In other parts of the world, separatist movements are usually violent (for example, Kashmir, Sri Lanka, the various Kurdish revolts), and they sometimes succeed (South Sudan, Eritrea, East Timor). Whereas in the prosperous, democratic countries of the West, they are generally peaceful, frivolous, and unsuccessful. A case in point is the various separatist movements in the European Union. Scotland will be holding a vote on independence from Britain in 2014, and both Catalonia and the Basque country in Spain have just elected nationalist governments that promise to hold referendums on independence. But it will probably never happen.
The Scots, the Catalans and the Basques tend to see themselves as victims, but nobody else does. What really drives the separatism is emotion, which is why popular support for it is so soft. Rectifying the historic defeat of — one can insert the name of any centuries-old lost battle here — by declaring independence in the here-and-now has great emotional appeal, but most people put their economic interests first. The way they do this in both Scotland and the separatist regions of Spain is by insisting that membership in the EU would pass automatically to the successor State. The opponents of secession, however, argue that there’s nothing automatic about it.
The arguments are not just directed at the home audience. When Scotland’s First Minister, Alex Salmond, agreed to the terms for the 2014 referendum with the British government, Spanish Foreign Minister José Manuel Garcia-Margallo promptly declared that an independent Scotland would not automatically be an EU member, and that any one of the 27 EU member states could veto it. This was furiously disputed by Salmond, who knew that his chances of winning the 2014 referendum were nil if the Scots believed that they were voting to leave the EU. For months he insisted that he had sought the opinion of his government’s law officers, who had confirmed that Scotland would inherit EU membership automatically, and would not even have to adopt the euro. He was lying.
Late last month, it became known that Salmond had not asked for the law officers’ opinion at all. Now he has been forced by public opinion to pop the question — and he may not like the answer.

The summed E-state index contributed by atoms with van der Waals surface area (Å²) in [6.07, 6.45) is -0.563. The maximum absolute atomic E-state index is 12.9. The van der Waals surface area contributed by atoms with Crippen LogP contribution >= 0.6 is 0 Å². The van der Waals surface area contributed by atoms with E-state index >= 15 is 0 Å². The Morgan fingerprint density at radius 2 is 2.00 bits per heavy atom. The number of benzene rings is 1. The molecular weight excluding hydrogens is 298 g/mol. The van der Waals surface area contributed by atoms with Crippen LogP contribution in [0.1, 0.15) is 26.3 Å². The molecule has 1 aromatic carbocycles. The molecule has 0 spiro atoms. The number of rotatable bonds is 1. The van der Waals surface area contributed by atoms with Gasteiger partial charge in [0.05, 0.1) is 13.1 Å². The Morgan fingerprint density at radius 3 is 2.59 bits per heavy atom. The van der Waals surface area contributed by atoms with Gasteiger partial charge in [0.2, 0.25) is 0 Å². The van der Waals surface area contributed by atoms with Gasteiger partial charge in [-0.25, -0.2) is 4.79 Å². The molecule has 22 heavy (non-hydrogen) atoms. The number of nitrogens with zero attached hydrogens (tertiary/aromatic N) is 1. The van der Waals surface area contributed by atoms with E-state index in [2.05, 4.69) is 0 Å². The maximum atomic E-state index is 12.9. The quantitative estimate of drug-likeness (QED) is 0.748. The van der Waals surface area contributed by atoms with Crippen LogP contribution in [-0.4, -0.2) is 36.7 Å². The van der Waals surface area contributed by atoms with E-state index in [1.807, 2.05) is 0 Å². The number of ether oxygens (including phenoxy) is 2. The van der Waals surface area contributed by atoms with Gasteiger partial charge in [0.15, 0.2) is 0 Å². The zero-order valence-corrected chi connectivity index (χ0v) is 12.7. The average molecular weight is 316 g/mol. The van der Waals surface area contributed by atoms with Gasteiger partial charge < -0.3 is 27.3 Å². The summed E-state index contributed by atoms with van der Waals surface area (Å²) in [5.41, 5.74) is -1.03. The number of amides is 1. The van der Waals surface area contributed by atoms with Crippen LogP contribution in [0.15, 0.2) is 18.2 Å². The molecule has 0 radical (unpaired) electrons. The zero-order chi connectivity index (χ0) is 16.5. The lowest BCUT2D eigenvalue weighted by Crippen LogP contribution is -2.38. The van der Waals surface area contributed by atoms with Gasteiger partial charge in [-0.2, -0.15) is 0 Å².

An even bigger defeat for Salmond came in his negotiations with the British prime minister, David Cameron, where he had to agree that the referendum would ask a simple yes-or-no question: in or out? This goes against the instincts of all separatist leaders, who prefer a fuzzy, feel-good question that doesn’t mention the frightening word “independence”. The most famous formulation of this question was in the 1995 Quebec referendum on secession from Canada. That referendum was very close, but in 2000 the Canadian federal government passed a law generally known as the “Clarity Act”. It said that negotiations between the federal government and any province on secession should only follow “a clear expression of the will of the population of a province that the province cease to be part of Canada.” This requirement would not be met, it added, if the referendum in question “merely focuses on a mandate to negotiate without soliciting a direct expression of the will of the population of that province on (independence).”
This law drastically reduces the likelihood that the separatists could win any future referendum in Quebec, and it’s obviously what Cameron had in mind in his negotiations with Salmond on the Scottish referendum. As for Catalonia and Euskara, the parliament in Madrid must approve of any referendum on separation, and the current Spanish government has made it abundantly clear that it has no intention of doing that. So it’s mostly just hot air and hurt feelings, really.